Alive or Living?
My son recently posed a clever riddle. “Imagine you’re faced with three doors, and you must choose one to open and go through. One room has ninja assassins, another has a lion that hasn’t eaten in three months, and the last opens into a flaming inferno. Which door do you choose in order to live?”
Before I had a chance to reply, he answered, “The one with the lion, of course! If it hasn’t eaten in three months, it’s dead!”
His riddle got me thinking about the true meaning of life and death. On Rosh Hashanah, we beg for life, but are we really living now? If we want to do better than just survive in the physical realm, we will need to nourish something deeper within ourselves.
Fifteen years ago, while delivering a lecture, I shared that I passed by the window of a Starbucks, and three people were each sitting alone, facing the street and staring into a laptop. Not one person in the coffee shop was conversing with another human being. Today, this scene is typical, but at the time, this example was shocking to any onlooker.
Five years ago, I shared to a class the example of a couple typing on their phones during dinner at a restaurant. While sharing this story, I saw visible disapproval of this practice in the faces of the audience. Today, this behavior sounds all too familiar in our own lives.
These days, and especially amid COVID-19, we are plugged into our screens for most of our waking hours.
Just like the physical body needs nourishment to survive, our soul requires nourishment. Rabbi Dr. Abraham Twerski labels the lack of spiritual nourishment as “Spiritual Deficiency Syndrome.” Just as the body can be deficient in certain vitamins or minerals, the soul can become deficient in its needs, and wither.
The time before Rosh Hashanah and Yom Kippur should be one of introspection and prayer. It’s a perfect time to reflect on ways to nourish the soul so we can really live a full life. Yet how do we “feed” something non-physical?
The Ben Ish Chai explains that mitzvot provide nourishment to the soul, and we perform them with the physical shell that Hashem gifted us, our bodies. He further notes that there is a physical, verbal, mental, and emotional aspect to every mitzvah which nourishes different parts of the soul.
Take, for example, the act of eating. It’s a mitzvah to nourish the body. We use our mouth, tongue, and teeth to physically fulfill this mitzvah. We verbally recite a blessing when fulfilling this mitzvah. We are meant to mentally stay present at this time, and feel grateful to Hashem for all the people, resources, and energy that went into the preparation of our food. And there is also an emotional aspect to this mitzvah, which is feeling joyous and satisfied with eating.
Incorporating physical, verbal, intellectual, and emotional needs in every mitzvah is much easier said than done. Sometimes, mitzvot feel more like just going through the motions as we robotically and even grudgingly perform them.
- How often do we prepare for Shabbat and holidays with exhaustion rather than zest and excitement?
- How often do we grunt or groan as we receive yet another email or phone call asking for tzedakah?
- How many times do we sigh with frustration when caring for our children?
- How many times do we zip through prayers, only to realize when we finish that we were merely on autopilot the whole time?
We may begin the process with the best of intentions, but actually performing every mitzvah with mind, body, intellect, and emotion is difficult to maintain.
Rosh Hashanah, the anniversary of the creation of man, offers us a chance to rejuvenate, and is a shortcut to feeling alive and vibrant while serving Hashem once again. Just as when Hashem initially created man with His breath, when the shofar blows, life in its truest sense is blown back into us. It is no coincidence that neshamah, “soul,” and neshimah, “breath,” share the same letters. The blowing of the shofar serves as the physical representation of this rejuvenation.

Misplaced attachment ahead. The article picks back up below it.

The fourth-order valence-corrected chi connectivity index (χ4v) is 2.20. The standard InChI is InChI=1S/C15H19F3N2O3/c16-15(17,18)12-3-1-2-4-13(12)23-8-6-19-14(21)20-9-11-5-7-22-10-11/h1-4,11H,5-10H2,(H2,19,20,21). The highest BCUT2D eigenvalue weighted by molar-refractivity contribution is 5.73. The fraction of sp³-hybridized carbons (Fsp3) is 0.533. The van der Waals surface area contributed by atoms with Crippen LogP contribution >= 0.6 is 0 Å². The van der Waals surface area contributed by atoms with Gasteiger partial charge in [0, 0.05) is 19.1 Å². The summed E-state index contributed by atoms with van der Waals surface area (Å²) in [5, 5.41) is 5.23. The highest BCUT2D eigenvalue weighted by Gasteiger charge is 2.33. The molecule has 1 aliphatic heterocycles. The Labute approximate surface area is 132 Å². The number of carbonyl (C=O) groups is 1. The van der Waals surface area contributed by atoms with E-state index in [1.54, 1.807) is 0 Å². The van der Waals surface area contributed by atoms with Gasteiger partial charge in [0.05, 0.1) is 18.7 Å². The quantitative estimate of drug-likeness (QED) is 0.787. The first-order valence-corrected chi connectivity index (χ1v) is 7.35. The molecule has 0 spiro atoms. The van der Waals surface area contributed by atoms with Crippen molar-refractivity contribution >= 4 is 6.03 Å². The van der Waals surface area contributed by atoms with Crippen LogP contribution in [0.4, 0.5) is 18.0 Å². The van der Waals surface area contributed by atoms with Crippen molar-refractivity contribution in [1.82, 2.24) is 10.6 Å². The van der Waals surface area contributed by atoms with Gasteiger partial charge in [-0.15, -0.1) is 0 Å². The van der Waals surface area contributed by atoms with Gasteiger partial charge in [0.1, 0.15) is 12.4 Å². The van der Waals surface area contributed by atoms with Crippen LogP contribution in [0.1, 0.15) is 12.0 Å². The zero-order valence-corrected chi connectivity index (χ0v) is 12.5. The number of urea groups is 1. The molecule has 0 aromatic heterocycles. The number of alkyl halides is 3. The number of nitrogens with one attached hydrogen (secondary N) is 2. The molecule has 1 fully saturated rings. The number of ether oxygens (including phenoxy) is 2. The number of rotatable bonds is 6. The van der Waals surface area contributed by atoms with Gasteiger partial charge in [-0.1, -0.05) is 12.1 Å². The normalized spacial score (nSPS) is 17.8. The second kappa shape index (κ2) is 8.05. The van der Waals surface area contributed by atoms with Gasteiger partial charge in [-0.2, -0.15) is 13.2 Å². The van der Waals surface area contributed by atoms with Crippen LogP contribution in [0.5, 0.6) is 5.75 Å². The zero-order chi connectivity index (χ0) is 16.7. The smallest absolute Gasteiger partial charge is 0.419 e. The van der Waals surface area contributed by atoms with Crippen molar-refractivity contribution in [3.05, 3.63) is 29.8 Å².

The Shulchan Aruch asks a fascinating, yet seemingly irrelevant question regarding the shofar. If a shofar were to have a second shofar inside it, can it be deemed kosher for use? The halachah explains that a double shofar is kosher if the inner shofar extends on both sides beyond the outer shofar.
Rabbi Eli Mansour explains the deeper message behind this question: Everyone is made of two shofars—one outer and one inner. One’s inner shofar, or inner life, must extend beyond the outer shofar. In other words, our priority must be on the inside, on the soul. Otherwise, we risk a life that creates a shell with an inner void.
Of course, the body must be nourished; otherwise, life ceases. But our physical body is just a vehicle for the soul to achieve its higher purpose on Earth. The inner soul must be a priority, or we risk a life with no meaning.
We beg G-d for a good year, but what will we choose for ourselves this year? A life that feels like an empty shell, plugged into a screen 24/7? A life that views acts of kindness as drudgery? Or a life that recognizes how every moment has potential to draw forth spirituality and meaning into our daily existence? Every mitzvah we partake, no matter how seemingly small, can potentially to nourish our soul if we perform it with enthusiasm. We can pray even one blessing with deeper kavanah, we can clean out homes while saying “L’chovod Shabbos kodesh,” and we can honor our parents or grandparents with gratitude that they are still in our lives.
We beg Hashem for life, but we have the power to create life, true life, for ourselves.
As the gates are opening for us this year, we must keep in mind the very first line of the Shulchan Aruch: “Arise like a lion, ready to start the day.” That lion must have a zest and energy with which to tackle life’s challenges. Feed the lion, both inside and out, so we can once again start living.
 Twerski, Abraham J., The Enemy Within: Confronting Your Challenges in the 21st Century